To put it simply, if you have toenails it is possible for you to develop an ingrown toenail at some point in your life. The condition can occur at any time and at any age, from infants to seniors and everyone in between.
Finding Relief from Ingrown Toenail Pain
We’ll take a closer look at why your nail has become ingrown in a little bit, but you likely want to know what can be done about an ingrown toenail and the pain it causes. Before we get into the causes and treatments of ingrown toenails, we’d like to point out the importance of getting the help you need, to not only relieve your symptoms, but also avoid future, more serious problems.
The pain or discomfort caused by a nail that has become ingrown is an obvious reason you will want the condition addressed. Fortunately, there are different ways you can receive relief from the painful symptoms.
Beyond pain and discomfort an ingrown toenail also puts you at higher risk for a potential infection. When the ingrown edge digs into the skin flanking the nail, it creates an opening for microorganisms—including bacteria, fungus, and viruses—to enter the body. Infections caused by these microorganisms are certainly undesirable for otherwise healthy individuals, but they are especially dangerous for those who have medical conditions that compromise the body’s immune system, like diabetes.
Conservative Ingrown Nail Treatment
With regards to ingrown toenail treatment, Dr. Dailey will start by assessing your particular situation to determine the best possible course of action. Not all cases of ingrown toenails are alike in their severity and root causes. Knowing these factors—and other considerations (such as if you are diabetic or if the ingrown condition is recurrent)—will be used to establish your treatment plan.
In mild cases, especially those that are caught at an early stage, you may wish to try caring for the condition at home by soaking the foot to soften the nail and then gently lifting the ingrown edge.
If you are reluctant to try handling the problem on your own, or have been unsuccessful in attempts to do so, you should come in to Freeland Foot & Ankle Clinic for professional care. When the condition is caught early and there is no severe pain or sign of infection, we can trim the nail and keep it at a position where it’s comfortable for you.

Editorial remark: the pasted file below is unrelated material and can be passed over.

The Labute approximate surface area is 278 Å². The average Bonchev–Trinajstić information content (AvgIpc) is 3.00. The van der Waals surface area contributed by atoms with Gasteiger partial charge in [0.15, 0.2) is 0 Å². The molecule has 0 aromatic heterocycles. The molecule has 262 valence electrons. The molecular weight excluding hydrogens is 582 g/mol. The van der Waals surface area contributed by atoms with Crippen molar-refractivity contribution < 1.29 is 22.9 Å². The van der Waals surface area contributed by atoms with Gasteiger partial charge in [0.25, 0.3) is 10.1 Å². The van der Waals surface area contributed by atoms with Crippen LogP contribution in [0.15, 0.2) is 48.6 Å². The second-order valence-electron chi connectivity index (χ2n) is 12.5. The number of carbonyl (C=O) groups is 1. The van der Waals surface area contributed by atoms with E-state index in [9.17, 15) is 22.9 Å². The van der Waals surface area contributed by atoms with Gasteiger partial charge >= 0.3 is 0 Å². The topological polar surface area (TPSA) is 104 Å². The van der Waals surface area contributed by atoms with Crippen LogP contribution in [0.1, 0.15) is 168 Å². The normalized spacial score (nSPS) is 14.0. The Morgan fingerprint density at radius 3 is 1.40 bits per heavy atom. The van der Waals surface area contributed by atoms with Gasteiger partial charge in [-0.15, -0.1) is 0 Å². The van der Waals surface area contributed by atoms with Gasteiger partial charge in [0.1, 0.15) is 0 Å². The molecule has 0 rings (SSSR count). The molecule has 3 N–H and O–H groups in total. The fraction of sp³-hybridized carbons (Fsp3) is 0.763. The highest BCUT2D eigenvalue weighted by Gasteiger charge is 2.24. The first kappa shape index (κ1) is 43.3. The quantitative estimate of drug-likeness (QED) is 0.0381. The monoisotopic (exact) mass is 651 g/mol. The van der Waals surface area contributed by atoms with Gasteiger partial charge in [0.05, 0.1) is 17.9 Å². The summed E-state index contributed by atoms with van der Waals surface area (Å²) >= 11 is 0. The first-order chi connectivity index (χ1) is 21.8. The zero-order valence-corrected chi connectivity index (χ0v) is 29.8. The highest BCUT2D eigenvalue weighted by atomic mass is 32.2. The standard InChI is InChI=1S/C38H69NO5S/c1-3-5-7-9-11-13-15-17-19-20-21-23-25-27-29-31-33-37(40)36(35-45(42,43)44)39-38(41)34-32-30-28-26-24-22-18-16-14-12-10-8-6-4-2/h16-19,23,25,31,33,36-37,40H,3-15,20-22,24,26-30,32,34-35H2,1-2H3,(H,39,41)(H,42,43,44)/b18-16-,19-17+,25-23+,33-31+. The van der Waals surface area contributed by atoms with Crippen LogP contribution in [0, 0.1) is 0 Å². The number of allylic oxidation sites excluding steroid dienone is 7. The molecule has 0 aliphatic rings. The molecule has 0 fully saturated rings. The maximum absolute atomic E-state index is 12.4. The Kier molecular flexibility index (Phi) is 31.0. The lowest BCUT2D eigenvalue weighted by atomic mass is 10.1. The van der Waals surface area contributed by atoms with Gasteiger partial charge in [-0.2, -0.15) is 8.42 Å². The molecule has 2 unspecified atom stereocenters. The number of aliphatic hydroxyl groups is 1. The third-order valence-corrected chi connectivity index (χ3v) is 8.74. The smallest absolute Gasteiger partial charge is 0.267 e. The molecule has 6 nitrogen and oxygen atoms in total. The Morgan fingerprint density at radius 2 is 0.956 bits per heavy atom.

Following conservative treatment, whether at home or in our office, it is usually recommended that you switch to either open-toed shoes or supportive sandals (not flip-flops) to keep pressure off the affected toe while it heals. Naturally, this will depend a bit on seasonal considerations. In colder weather, you would likely rather wear shoes with wide, deep toe boxes, instead of footwear that exposes your toes to the elements.
To address pain caused by an ingrown nail, Dr. Dailey may prescribe or recommend medication, including over-the-counter varieties like acetaminophen, ibuprofen, or naproxen sodium. As always, be sure to check with our office if you have any questions or concerns about this. We can make sure you are taking the right dosage.
Permanent Nail Removal Services
Now, some cases do require more than conservative treatment. In these instances—and especially when a toenail repeatedly becomes ingrown—Dr. Dailey might recommend removal of either a portion or the entire affected nail. When the entire toenail needs to be removed, it is often best practice to make this a permanent condition. This is typically done by using a chemical to destroy the nail matrix, which keeps the toenail from growing back.
It might sound as though removing a toenail will be painful, but this is not the case. Anesthesia will be used to numb the area prior to the procedure.
How to Prevent an Ingrown Toenail
The best form of treatment for any medical issue—including ingrown toenails—is to take measures to prevent it from happening in the first place. With regards to ingrown toenail prevention, you should consider using the following practices:
- Clip your toenails the right way. Too often, toenails that are rounded off and clipped too short become ingrown. Instead, trim your nails straight across and keep them roughly even with the edge of your toes.
- Always wear shoes that fit properly. There should always be about a thumb’s width of space between the front of the shoe and your longest toe, and you should be able to wiggle your toes freely. If these aren’t applying to the shoes you’re wearing, pick another pair.
- Protect your feet. If you need to move heavy objects on a frequent basis for your job, be sure to protect your feet with (well-fitting!) steel-toed work boots or safety shoes.
- Ask for help. When you have to move something heavy at home, ask a friend or loved one to help you. This lowers your odds of sustaining a foot injury, which could lead to an ingrown toenail.
Speaking of “ask for help,” don’t ever hesitate to reach out to our team here at Freeland Foot & Ankle Clinic whenever you need professional foot care. We provide professional treatment and services for a wide range of lower limb problems, so contact us today and find out what we can do for you. Give our Freeland, MI office a call at (989) 695-6788 or connect with us online right now.